After her husband's death Mary Ann remained living in Marshfield with her young son, Edward Ford, aged eleven, for at least until after the 1841 census when their address is given as the High Street. From that census I have now information that identifies the house where they were living as Cotswold House, 14 The High Street. It seems that the mother and son were boarders with the Huffs family who were butchers. The High Street is a mile long and has many houses of different eras in it from Queen Anne to Queen Victoria.

Cotswold House, in the High Street in Marshfield.
Where Mary Ann Newman lived with her son, Edward Ford

Mary Ann Newman, né Putt
born 1799 Ridgeway, Devon, died 24.03.1854, Melbourne, Australia
Mother of Edward Ford Newman
Mary Ann Putt was born in 1799 or 1800 in Ridgeway, Devon. which is in Plymouth. Her father was William Putt, a builder. She married Thomas Newman in Bath Abbey on 15th April 1819 when she was 20 years old. The witnesses Eliza Newman, Arthur Ford, Fanny Newman and William Putt.

Sometime between 1841 and 10th August 1852 Mary Ann moved with her son to Bristol where it seems that she lived in and ran the Wheatsheaf Tavern. The evidence for this is a business card.

The Bristol Library have now supplied me with the information that the Wheatsheaf Tavern in Christmas Street, Bristol was run by M. A. Newman from 1847 to 1850. The evidence that the M. A. NEWMAN is in fact Mary Ann is that there is also a Prayer Book (in the possession of Dorothy Pentland, né Newman) with the hand written inscription in the front saying:-

Mary Ann Newman,
Christmas Street,
Mary Ann Newman's business card

Today Christmas Street is a very short link street between Rupert Street and Nelson street but at the time of the 1851 Census, (judging from the fact that there were 26 houses in the street) it seems that the street must have been longer. There has been a great deal of development and re-development in that area. The Wheatsheaf Inn which replaced the Wheatsheaf Tavern after it was demolished in the 2nd World War is around the corner in Nelson Street.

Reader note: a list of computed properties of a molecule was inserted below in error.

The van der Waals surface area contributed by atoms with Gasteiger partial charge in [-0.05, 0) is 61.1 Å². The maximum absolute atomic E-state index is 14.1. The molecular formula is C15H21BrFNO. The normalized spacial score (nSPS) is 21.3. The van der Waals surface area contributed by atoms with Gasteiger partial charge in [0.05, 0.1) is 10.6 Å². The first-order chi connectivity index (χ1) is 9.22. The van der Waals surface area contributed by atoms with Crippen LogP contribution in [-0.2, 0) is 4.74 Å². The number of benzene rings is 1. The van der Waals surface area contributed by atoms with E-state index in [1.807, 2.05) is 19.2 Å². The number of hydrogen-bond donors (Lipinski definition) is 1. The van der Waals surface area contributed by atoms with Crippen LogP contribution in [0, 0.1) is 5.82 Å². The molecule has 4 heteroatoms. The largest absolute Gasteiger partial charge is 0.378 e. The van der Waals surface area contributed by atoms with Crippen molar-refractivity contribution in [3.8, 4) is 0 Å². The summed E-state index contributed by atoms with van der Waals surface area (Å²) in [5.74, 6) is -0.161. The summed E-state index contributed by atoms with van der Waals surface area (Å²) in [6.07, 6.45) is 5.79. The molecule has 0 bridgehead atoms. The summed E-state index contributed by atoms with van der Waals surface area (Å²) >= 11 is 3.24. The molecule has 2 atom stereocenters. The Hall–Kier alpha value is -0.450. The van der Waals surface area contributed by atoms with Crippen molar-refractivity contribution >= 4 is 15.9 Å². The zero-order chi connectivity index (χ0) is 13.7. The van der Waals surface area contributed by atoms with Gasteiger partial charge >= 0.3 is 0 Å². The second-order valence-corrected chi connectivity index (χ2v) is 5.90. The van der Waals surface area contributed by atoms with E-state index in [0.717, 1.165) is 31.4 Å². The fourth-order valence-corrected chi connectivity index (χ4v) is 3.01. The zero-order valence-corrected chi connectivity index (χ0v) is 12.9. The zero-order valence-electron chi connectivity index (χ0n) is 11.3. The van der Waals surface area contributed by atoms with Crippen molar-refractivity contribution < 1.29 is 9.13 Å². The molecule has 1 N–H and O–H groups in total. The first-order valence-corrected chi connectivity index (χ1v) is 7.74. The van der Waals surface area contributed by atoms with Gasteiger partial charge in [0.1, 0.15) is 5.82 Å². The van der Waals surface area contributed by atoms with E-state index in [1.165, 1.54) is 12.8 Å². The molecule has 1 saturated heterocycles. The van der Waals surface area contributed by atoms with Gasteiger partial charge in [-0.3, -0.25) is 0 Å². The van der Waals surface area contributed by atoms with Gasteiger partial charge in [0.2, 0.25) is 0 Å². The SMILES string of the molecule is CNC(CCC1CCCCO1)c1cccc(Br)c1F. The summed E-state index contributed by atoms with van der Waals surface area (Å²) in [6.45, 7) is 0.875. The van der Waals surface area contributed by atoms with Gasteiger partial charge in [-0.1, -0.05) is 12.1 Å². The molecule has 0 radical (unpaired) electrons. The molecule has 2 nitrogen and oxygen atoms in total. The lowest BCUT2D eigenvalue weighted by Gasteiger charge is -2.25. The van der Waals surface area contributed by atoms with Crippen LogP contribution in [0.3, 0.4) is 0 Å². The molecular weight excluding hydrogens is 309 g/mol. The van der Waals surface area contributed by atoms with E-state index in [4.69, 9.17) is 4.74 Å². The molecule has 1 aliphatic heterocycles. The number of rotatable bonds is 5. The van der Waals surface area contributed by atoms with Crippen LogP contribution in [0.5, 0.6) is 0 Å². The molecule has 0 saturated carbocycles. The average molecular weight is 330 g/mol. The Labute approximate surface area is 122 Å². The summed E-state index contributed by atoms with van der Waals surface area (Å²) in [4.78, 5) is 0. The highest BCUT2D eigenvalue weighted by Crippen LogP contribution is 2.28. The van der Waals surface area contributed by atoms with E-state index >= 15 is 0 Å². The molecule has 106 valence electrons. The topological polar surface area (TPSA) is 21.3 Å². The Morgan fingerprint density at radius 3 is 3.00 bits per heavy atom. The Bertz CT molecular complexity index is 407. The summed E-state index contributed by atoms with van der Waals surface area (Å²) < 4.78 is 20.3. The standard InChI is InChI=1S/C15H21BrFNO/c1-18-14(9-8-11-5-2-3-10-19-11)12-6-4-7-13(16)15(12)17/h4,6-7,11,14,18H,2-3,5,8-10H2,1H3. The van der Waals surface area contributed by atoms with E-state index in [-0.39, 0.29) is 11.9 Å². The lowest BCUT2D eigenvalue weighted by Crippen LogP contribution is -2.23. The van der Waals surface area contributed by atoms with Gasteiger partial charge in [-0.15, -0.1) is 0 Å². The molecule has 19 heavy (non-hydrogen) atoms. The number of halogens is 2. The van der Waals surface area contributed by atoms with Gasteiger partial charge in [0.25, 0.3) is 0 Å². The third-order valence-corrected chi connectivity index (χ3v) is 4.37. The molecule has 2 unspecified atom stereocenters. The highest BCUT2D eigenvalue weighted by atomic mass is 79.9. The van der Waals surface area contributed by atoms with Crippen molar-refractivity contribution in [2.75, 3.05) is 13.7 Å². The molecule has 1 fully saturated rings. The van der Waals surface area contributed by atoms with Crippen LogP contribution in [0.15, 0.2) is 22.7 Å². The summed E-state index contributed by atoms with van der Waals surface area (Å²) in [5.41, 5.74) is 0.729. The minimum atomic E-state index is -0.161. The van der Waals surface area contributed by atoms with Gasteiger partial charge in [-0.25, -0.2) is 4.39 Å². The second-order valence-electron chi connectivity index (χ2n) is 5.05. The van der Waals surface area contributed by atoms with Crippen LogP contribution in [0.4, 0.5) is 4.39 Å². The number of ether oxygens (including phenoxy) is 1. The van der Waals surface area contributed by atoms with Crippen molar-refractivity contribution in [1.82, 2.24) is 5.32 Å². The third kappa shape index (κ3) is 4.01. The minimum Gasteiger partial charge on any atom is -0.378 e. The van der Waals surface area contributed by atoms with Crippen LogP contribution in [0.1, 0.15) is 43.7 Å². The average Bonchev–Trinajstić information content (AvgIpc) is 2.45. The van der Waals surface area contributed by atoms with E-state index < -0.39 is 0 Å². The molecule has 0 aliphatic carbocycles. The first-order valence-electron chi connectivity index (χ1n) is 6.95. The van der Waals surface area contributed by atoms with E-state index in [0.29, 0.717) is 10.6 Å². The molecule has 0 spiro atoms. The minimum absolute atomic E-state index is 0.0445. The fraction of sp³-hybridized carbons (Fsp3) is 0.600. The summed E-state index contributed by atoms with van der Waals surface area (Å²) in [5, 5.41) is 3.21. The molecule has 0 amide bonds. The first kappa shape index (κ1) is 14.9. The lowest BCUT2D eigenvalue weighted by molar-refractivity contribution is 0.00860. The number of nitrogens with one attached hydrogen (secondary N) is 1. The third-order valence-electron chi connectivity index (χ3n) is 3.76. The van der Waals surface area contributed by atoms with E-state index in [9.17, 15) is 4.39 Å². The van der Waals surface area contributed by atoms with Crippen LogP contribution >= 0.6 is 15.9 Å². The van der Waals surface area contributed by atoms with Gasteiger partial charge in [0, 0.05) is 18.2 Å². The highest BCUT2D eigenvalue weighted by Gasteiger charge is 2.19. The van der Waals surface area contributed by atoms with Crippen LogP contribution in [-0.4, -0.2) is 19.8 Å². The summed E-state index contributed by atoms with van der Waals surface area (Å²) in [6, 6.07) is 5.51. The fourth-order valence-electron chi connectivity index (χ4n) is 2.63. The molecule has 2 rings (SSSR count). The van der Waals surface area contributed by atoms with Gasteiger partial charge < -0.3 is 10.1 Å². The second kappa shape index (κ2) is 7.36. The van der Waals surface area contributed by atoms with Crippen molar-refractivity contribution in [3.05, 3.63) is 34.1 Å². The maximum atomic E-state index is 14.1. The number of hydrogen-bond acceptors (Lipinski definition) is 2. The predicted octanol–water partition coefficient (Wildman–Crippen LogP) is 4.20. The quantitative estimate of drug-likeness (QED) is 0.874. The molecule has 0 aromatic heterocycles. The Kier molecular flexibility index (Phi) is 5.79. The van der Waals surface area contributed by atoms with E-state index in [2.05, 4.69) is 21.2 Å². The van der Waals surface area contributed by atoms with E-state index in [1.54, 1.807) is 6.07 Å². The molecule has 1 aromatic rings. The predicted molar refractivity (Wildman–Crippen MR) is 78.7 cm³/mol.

The 1851 census shows Mary Ann and her son Edward Ford as the proprietors of an ironmongers shop at 9 Castle Mill Street, Bristol. Perhaps they were unable to make a go of it for the next thing we hear about them is that on 10th August 1852 Mary Ann (aged 51) and her son Edward Ford Newman (aged 25) left Bristol on the ship Velore for Port Philip & Sydney, Australia (Evidence, copy of the ticket).

Copy of the ticket.

Mary Ann did not long survive in Australia as she died of 'effusion of serum into the sac of the Pleura' (Death Certificate) on 24th March 1854 aged only 53 (or 55 according to her death certificate). I wonder if that long uncomfortable journey out to Australia undermined her health, for they travelled steerage and the journey took over 19 weeks. (See biography of
Edward Ford NEWMAN for description of voyage.)

The facts that her husband made her his sole executrix and that she ran a tavern indicates to me that she was a capable and resourceful woman and the fact that at the age of 51 years she was willing to undertake the long voyage to Australia indicates that she was also courageous.